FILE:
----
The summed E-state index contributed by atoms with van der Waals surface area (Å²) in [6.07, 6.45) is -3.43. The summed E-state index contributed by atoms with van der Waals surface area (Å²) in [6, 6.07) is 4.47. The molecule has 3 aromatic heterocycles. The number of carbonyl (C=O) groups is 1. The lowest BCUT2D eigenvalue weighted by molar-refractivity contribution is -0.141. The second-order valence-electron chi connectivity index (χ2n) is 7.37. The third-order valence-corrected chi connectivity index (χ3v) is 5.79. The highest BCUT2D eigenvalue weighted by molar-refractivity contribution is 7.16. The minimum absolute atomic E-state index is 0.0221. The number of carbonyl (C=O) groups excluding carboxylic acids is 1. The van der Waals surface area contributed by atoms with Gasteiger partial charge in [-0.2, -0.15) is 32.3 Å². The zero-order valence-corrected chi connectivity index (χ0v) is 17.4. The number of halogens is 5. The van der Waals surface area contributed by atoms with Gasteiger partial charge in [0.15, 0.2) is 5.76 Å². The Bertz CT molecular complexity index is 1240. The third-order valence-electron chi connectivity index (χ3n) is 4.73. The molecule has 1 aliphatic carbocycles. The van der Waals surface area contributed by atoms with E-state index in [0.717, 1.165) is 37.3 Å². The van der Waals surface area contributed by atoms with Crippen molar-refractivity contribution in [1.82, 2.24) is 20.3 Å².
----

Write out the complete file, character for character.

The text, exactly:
The summed E-state index contributed by atoms with van der Waals surface area (Å²) in [6.07, 6.45) is -3.43. The summed E-state index contributed by atoms with van der Waals surface area (Å²) in [6, 6.07) is 4.47. The molecule has 3 aromatic heterocycles. The number of carbonyl (C=O) groups is 1. The lowest BCUT2D eigenvalue weighted by molar-refractivity contribution is -0.141. The second-order valence-electron chi connectivity index (χ2n) is 7.37. The third-order valence-corrected chi connectivity index (χ3v) is 5.79. The highest BCUT2D eigenvalue weighted by molar-refractivity contribution is 7.16. The minimum absolute atomic E-state index is 0.0221. The number of carbonyl (C=O) groups excluding carboxylic acids is 1. The van der Waals surface area contributed by atoms with Gasteiger partial charge in [-0.2, -0.15) is 32.3 Å². The zero-order valence-corrected chi connectivity index (χ0v) is 17.4. The number of halogens is 5. The van der Waals surface area contributed by atoms with Gasteiger partial charge in [0.15, 0.2) is 5.76 Å². The Bertz CT molecular complexity index is 1240. The third-order valence-electron chi connectivity index (χ3n) is 4.73. The molecule has 1 aliphatic carbocycles. The van der Waals surface area contributed by atoms with E-state index in [0.717, 1.165) is 37.3 Å². The van der Waals surface area contributed by atoms with Crippen molar-refractivity contribution in [1.82, 2.24) is 20.3 Å².